Please do not think I am complaining about the weather. It’s been absolutely beautiful. However, do not be deceived. It is still simply bone dry. I know we have had a bit of rain, but certainly not enough. For those of you who don’t believe me, notice Whiting’s Pond. It is a tiny swath of mud.
However, how stunning are the blood-red lobelia on what used to be the water’s edge? With the lime green grasses and cattails — wow, what a picture.
As long as we are talking about weather and summer, I have not received one mosquito bite. While that fact is great, it is a little odd for a person who spends more than 12 hours out of doors each day.
My friend Sharlee lives on Chappy. She always said Chappaquiddick was Indian language for Land of Many Big Biting Bugs. By mid summer most years her garden and clothes line become off-limits. She, too, has been happy to report no bug bites. What’s happening? It’s wonderful, but weird. Was it simply the extremely dry spring?
On the other hand, we have been observing an inordinate amount of dragonflies. Guess they’ve eaten all the mosquitoes? My work crew began speculating that they are government drones. You can imagine we had a lot of fun with that theory.
Only of late have I begun to appreciate Rose of Sharon. They never appealed to me. Now I’m a big fan. For starters, they bloom on new growth so can be cut within an inch of their lives in the spring. They are soft wood and therefore satisfying to cut with a pair of Felcos.
There is a house across Katama Road from Clevelandtown Road with several hedges of them. Each hedge is monochromatic and well tended. They are large enough to offer the homeowners privacy and noise protection.
Another mid to late summer blooming shrub is Vitex. There is a nice one at the entrance to Mayflower Lane off State Road in Tisbury. Again, it blooms on new growth so it can be kept in a check. Unlike the buddleia aka butterfly bush, it does not require endless deadheading, nor does it get unruly and weedy.
Eric up at Grey Barn gave me a beautiful cantaloupe that he grew organically. It was absolutely perfect, heavily netted and so fragrant that the scent filled my kitchen. I saved it for a day just to smell it. For some reason I forgot to plant them this year. I have spotty luck with them at best. Something always comes along and takes a first bite.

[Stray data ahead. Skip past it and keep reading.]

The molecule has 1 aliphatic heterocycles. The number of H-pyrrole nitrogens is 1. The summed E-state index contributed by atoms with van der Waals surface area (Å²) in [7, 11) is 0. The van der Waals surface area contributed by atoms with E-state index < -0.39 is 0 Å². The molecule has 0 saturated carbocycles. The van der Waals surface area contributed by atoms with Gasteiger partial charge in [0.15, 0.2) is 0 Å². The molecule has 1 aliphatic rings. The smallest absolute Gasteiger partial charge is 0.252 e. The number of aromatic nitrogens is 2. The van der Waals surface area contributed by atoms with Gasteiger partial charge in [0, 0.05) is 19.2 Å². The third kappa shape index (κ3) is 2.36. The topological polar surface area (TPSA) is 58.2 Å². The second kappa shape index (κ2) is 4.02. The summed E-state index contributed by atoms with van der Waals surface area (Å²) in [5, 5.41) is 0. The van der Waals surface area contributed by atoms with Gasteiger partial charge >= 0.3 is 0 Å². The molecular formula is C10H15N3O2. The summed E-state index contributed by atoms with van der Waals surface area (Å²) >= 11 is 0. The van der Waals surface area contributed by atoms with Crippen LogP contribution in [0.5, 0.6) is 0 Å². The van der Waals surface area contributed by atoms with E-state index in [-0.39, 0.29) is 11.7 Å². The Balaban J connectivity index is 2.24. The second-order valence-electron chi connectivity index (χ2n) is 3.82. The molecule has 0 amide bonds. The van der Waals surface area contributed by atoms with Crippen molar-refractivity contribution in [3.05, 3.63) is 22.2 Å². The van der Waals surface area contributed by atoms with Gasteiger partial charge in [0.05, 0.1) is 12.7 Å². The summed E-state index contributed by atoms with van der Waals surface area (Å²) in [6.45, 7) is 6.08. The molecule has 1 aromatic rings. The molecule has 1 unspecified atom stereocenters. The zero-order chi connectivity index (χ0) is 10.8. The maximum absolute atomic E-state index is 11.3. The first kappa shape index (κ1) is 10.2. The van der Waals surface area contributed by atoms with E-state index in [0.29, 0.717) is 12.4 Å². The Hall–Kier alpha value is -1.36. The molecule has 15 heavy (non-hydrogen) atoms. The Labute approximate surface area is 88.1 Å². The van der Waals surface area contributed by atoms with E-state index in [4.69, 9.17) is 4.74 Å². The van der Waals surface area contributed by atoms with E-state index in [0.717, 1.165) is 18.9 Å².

I had a terrible winter squash crop last year. I was overrun with insect pests. I took a break this year in hopes the bugs will forget me next season. Right!
As you head out of Vineyard Haven up-Island, notice the locust trees on the west side of the town field below the Tashmoo overlook. Most of the leaves are gone except a few tuffs here and there. This has been happening for a couple of years. I cannot figure it out.
Oddly, however, my neglected perennial bed is loaded with very healthy locust saplings. Hopefully, I’ll rip them out before next spring since I do have tons of bulbs in that area. I may keep a few on the edges. They grow quickly, are a legume therefore are good for the soil, bloom and smell great in June, make incredibly long-lasting fence posts and are excellent for firewood. Watch out as they have scary thorns in their youth. They also are very shallow-rooted and will topple, earth and all, in a strong wind. I lost several large specimens during Hurricane Bob.
There are two beautiful fields on Music street. One is covered in butterfly weed and the other in Queen Anne’s lace.
By the time this comes out I should have spent all my money at the Agricultural Fair. Hard to believe another summer is almost over. Time certainly speeds up as one ages — except the days last forever, what with much to do and an aging body!
The news out of Ferguson, Mo., is completely upsetting. It looks like some Middle Eastern city. Why in the world did all those enormous military vehicles make their way into the Heartland?
I would never defend looters and criminals, but people, please, everybody chill!
I was tear gassed several times in our nation’s capital during the Viet Nam War. It’s nothing you would ever wish on a person.